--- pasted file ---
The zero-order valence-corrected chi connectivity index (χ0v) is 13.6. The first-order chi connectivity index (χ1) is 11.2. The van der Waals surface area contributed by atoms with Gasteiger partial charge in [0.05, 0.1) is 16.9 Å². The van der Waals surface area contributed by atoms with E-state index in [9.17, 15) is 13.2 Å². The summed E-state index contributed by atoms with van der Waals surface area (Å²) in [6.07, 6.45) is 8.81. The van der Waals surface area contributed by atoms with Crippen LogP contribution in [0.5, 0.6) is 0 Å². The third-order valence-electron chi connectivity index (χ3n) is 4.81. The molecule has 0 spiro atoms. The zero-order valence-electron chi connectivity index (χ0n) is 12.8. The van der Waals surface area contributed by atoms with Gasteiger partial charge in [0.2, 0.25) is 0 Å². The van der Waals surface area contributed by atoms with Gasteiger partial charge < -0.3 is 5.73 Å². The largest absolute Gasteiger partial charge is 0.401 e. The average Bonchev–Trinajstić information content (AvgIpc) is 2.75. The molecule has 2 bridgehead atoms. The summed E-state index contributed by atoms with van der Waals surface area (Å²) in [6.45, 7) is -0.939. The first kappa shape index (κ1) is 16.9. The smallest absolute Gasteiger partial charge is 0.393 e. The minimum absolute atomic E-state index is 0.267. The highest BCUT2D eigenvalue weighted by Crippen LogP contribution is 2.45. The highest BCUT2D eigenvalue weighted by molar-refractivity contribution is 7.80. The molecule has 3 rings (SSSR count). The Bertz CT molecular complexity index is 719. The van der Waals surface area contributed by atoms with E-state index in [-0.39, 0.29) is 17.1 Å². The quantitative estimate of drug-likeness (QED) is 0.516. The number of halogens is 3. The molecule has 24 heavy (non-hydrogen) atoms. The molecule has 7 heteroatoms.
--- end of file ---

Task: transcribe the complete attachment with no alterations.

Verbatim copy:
The zero-order valence-corrected chi connectivity index (χ0v) is 13.6. The first-order chi connectivity index (χ1) is 11.2. The van der Waals surface area contributed by atoms with Gasteiger partial charge in [0.05, 0.1) is 16.9 Å². The van der Waals surface area contributed by atoms with E-state index in [9.17, 15) is 13.2 Å². The summed E-state index contributed by atoms with van der Waals surface area (Å²) in [6.07, 6.45) is 8.81. The van der Waals surface area contributed by atoms with Crippen LogP contribution in [0.5, 0.6) is 0 Å². The third-order valence-electron chi connectivity index (χ3n) is 4.81. The molecule has 0 spiro atoms. The zero-order valence-electron chi connectivity index (χ0n) is 12.8. The van der Waals surface area contributed by atoms with Gasteiger partial charge in [0.2, 0.25) is 0 Å². The van der Waals surface area contributed by atoms with Gasteiger partial charge < -0.3 is 5.73 Å². The largest absolute Gasteiger partial charge is 0.401 e. The average Bonchev–Trinajstić information content (AvgIpc) is 2.75. The molecule has 2 bridgehead atoms. The summed E-state index contributed by atoms with van der Waals surface area (Å²) in [6.45, 7) is -0.939. The first kappa shape index (κ1) is 16.9. The smallest absolute Gasteiger partial charge is 0.393 e. The minimum absolute atomic E-state index is 0.267. The highest BCUT2D eigenvalue weighted by Crippen LogP contribution is 2.45. The highest BCUT2D eigenvalue weighted by molar-refractivity contribution is 7.80. The molecule has 3 rings (SSSR count). The Bertz CT molecular complexity index is 719. The van der Waals surface area contributed by atoms with E-state index in [-0.39, 0.29) is 17.1 Å². The quantitative estimate of drug-likeness (QED) is 0.516. The number of halogens is 3. The molecule has 24 heavy (non-hydrogen) atoms. The molecule has 7 heteroatoms.